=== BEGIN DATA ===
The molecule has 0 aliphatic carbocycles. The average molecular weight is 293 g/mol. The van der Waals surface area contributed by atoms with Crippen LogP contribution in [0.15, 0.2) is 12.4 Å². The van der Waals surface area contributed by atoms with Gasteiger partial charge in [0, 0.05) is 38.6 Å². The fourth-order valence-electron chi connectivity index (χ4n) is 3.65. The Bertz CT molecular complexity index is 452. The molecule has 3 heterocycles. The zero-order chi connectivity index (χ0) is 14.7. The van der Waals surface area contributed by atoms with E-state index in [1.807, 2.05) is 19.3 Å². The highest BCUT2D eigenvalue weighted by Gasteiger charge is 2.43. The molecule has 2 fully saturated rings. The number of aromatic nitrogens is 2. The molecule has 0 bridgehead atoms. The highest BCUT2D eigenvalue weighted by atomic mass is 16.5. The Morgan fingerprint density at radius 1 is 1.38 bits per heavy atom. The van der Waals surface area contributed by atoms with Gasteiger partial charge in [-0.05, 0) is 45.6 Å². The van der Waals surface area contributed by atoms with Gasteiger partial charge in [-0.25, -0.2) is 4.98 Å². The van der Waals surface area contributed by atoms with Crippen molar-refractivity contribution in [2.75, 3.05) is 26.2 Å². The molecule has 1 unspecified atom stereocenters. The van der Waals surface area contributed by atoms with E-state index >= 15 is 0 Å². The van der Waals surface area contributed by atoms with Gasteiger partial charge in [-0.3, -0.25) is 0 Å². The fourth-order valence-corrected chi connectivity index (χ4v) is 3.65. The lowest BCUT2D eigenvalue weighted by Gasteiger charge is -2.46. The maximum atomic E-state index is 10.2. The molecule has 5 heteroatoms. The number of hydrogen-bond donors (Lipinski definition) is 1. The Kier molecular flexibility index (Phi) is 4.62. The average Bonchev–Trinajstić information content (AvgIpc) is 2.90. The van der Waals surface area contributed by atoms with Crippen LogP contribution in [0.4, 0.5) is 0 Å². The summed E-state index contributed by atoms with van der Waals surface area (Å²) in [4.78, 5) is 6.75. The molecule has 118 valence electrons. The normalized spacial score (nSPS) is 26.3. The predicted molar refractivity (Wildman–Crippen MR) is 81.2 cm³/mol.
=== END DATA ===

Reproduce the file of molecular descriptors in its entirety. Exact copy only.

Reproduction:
The molecule has 0 aliphatic carbocycles. The average molecular weight is 293 g/mol. The van der Waals surface area contributed by atoms with Crippen LogP contribution in [0.15, 0.2) is 12.4 Å². The van der Waals surface area contributed by atoms with Gasteiger partial charge in [0, 0.05) is 38.6 Å². The fourth-order valence-electron chi connectivity index (χ4n) is 3.65. The Bertz CT molecular complexity index is 452. The molecule has 3 heterocycles. The zero-order chi connectivity index (χ0) is 14.7. The van der Waals surface area contributed by atoms with E-state index in [1.807, 2.05) is 19.3 Å². The highest BCUT2D eigenvalue weighted by Gasteiger charge is 2.43. The molecule has 2 fully saturated rings. The number of aromatic nitrogens is 2. The molecule has 0 bridgehead atoms. The highest BCUT2D eigenvalue weighted by atomic mass is 16.5. The Morgan fingerprint density at radius 1 is 1.38 bits per heavy atom. The van der Waals surface area contributed by atoms with Gasteiger partial charge in [-0.05, 0) is 45.6 Å². The van der Waals surface area contributed by atoms with Gasteiger partial charge in [-0.25, -0.2) is 4.98 Å². The van der Waals surface area contributed by atoms with Crippen molar-refractivity contribution in [2.75, 3.05) is 26.2 Å². The molecule has 1 unspecified atom stereocenters. The van der Waals surface area contributed by atoms with E-state index >= 15 is 0 Å². The van der Waals surface area contributed by atoms with Gasteiger partial charge in [-0.3, -0.25) is 0 Å². The fourth-order valence-corrected chi connectivity index (χ4v) is 3.65. The lowest BCUT2D eigenvalue weighted by Gasteiger charge is -2.46. The maximum atomic E-state index is 10.2. The molecule has 5 heteroatoms. The number of hydrogen-bond donors (Lipinski definition) is 1. The Kier molecular flexibility index (Phi) is 4.62. The average Bonchev–Trinajstić information content (AvgIpc) is 2.90. The van der Waals surface area contributed by atoms with Crippen LogP contribution in [0.4, 0.5) is 0 Å². The summed E-state index contributed by atoms with van der Waals surface area (Å²) in [4.78, 5) is 6.75. The molecule has 118 valence electrons. The normalized spacial score (nSPS) is 26.3. The predicted molar refractivity (Wildman–Crippen MR) is 81.2 cm³/mol.